Grad programs draw foreign students

Cost, reputation and location are all qualities that draw international students to GW’s graduate programs, which attract almost three times as many international students as the University’s undergraduate programs.

“The school has to have some recognition in their country if they plan to go back home and have their degree be valuable. Name recognition is important,” said Gabrielle Julien-Molineaux, graduate student recruitment marketing specialist at GW.

The number of international applicants to GW graduate schools is on the rise. The number of applicants for fall 2007 increased 26 percent from the previous year, said Kristin Williams, executive director of graduate student enrollment management. According to the Counsel of Graduate Schools, the number of international applicants nationwide increased by 9 percent between fall 2006 and fall 2007.

Williams said GW graduate programs are not as expensive as those at other universities, a quality that is especially attractive to students who may have had free access to higher education in their home countries.

“This is a little-known fact that at the graduate level, GW’s tuition is comparable or below the national average for private institutions,” she said.

Williams said word of mouth is an important factor in recruiting students at the graduate level, as many hear about the school through friends or family.

“There’s no overt recruitment effort (in the law school). It is primarily done by reputation,” said Shehernaz Joshi, director of the International Students Graduate Program Office in the Law School. “We have faculty travel for conferences and meetings and they help build that reputation.”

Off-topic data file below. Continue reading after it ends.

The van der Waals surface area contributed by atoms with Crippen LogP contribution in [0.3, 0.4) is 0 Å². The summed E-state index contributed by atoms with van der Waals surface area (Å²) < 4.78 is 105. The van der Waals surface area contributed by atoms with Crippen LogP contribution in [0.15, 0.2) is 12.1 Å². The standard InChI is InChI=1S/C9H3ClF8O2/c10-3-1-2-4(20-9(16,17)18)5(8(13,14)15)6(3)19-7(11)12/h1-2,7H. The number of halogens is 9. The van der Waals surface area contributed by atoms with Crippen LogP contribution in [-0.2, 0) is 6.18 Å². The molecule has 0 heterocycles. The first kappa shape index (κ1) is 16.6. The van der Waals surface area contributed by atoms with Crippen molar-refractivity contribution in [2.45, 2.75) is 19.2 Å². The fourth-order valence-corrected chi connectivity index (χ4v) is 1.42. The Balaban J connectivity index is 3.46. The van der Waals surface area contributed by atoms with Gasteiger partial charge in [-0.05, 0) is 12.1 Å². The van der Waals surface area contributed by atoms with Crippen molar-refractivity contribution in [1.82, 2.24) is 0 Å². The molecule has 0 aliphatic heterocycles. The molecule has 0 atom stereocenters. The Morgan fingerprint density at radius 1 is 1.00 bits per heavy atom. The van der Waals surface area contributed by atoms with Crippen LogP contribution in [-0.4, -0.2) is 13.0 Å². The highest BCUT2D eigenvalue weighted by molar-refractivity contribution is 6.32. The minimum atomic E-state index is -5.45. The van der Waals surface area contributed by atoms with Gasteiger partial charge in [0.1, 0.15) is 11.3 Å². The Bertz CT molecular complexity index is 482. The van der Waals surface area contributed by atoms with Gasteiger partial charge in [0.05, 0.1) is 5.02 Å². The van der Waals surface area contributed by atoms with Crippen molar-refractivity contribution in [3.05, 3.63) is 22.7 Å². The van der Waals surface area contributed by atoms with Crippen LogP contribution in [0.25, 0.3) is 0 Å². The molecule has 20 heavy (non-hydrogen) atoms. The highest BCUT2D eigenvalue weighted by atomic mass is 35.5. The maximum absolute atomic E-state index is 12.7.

There were 1,340 international students enrolled in GW graduate programs compared to 468 international undergraduate students in fall 2006, according to data available from the Office of Institutional Research.

During the 2005-2006 academic year, there were 64,235 new graduate students in the United States. – about 3,000 more international students than in undergraduate programs. These numbers include students who are studying abroad in the U.S. for the year or semester, according to the Institute for International Education

Students said the University’s location in Washington also is attractive.

“I like the U.S. very much,” said Carine Aoun, a recent graduate of the Law School. “I only looked (for schools) in big cities.”

D.C. is the fourth most popular metropolitan region for international students, behind New York, Los Angeles and Boston, according to IIEE.

GW was ranked number 66 of 143 in terms of the total number of international students in their 2006 listing of schools with more than 1,000 total international students.

The School of Business enrolled 421 international graduate students in fall 2006, and School of Engineering and Applied Science enrolled 347 students. The Elliott School of International Affairs enrolled 102 students, and the Law School enrolled 74 students.

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